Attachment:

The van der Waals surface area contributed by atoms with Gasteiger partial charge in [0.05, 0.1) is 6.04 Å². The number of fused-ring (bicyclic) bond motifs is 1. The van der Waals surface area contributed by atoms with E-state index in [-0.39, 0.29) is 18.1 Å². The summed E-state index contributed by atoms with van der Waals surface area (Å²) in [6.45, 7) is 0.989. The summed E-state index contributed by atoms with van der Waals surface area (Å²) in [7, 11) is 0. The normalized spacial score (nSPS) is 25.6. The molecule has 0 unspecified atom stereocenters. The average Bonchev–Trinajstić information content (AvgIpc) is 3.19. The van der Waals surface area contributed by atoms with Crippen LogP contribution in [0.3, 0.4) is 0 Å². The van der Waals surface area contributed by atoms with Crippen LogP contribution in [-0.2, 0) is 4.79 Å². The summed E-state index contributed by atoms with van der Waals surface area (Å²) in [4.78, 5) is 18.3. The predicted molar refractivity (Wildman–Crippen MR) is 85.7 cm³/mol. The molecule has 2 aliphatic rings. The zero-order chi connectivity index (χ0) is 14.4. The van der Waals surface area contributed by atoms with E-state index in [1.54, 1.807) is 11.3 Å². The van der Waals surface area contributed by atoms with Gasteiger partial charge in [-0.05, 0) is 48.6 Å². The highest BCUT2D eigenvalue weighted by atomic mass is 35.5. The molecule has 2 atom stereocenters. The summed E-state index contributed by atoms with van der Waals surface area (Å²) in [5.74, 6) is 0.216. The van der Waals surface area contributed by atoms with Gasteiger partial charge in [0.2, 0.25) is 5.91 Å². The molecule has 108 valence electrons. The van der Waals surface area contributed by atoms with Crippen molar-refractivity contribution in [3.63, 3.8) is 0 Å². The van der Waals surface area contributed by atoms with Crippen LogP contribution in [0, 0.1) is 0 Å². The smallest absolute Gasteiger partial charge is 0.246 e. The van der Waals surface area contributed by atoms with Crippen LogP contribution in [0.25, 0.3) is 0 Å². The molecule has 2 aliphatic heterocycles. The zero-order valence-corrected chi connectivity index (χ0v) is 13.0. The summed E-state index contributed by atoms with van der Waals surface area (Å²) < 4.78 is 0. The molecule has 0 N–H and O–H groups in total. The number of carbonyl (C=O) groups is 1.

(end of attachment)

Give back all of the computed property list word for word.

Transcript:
The van der Waals surface area contributed by atoms with Gasteiger partial charge in [0.05, 0.1) is 6.04 Å². The number of fused-ring (bicyclic) bond motifs is 1. The van der Waals surface area contributed by atoms with E-state index in [-0.39, 0.29) is 18.1 Å². The summed E-state index contributed by atoms with van der Waals surface area (Å²) in [6.45, 7) is 0.989. The summed E-state index contributed by atoms with van der Waals surface area (Å²) in [7, 11) is 0. The normalized spacial score (nSPS) is 25.6. The molecule has 0 unspecified atom stereocenters. The average Bonchev–Trinajstić information content (AvgIpc) is 3.19. The van der Waals surface area contributed by atoms with Crippen LogP contribution in [0.3, 0.4) is 0 Å². The van der Waals surface area contributed by atoms with Crippen LogP contribution in [-0.2, 0) is 4.79 Å². The summed E-state index contributed by atoms with van der Waals surface area (Å²) in [4.78, 5) is 18.3. The predicted molar refractivity (Wildman–Crippen MR) is 85.7 cm³/mol. The molecule has 2 aliphatic rings. The zero-order chi connectivity index (χ0) is 14.4. The van der Waals surface area contributed by atoms with E-state index in [1.54, 1.807) is 11.3 Å². The van der Waals surface area contributed by atoms with Gasteiger partial charge in [-0.05, 0) is 48.6 Å². The highest BCUT2D eigenvalue weighted by atomic mass is 35.5. The molecule has 2 atom stereocenters. The summed E-state index contributed by atoms with van der Waals surface area (Å²) in [5.74, 6) is 0.216. The van der Waals surface area contributed by atoms with Gasteiger partial charge in [0.2, 0.25) is 5.91 Å². The molecule has 108 valence electrons. The van der Waals surface area contributed by atoms with Crippen molar-refractivity contribution in [3.63, 3.8) is 0 Å². The van der Waals surface area contributed by atoms with Crippen LogP contribution in [0, 0.1) is 0 Å². The smallest absolute Gasteiger partial charge is 0.246 e. The van der Waals surface area contributed by atoms with Crippen LogP contribution in [0.25, 0.3) is 0 Å². The molecule has 2 aliphatic heterocycles. The zero-order valence-corrected chi connectivity index (χ0v) is 13.0. The summed E-state index contributed by atoms with van der Waals surface area (Å²) < 4.78 is 0. The molecule has 0 N–H and O–H groups in total. The number of carbonyl (C=O) groups is 1.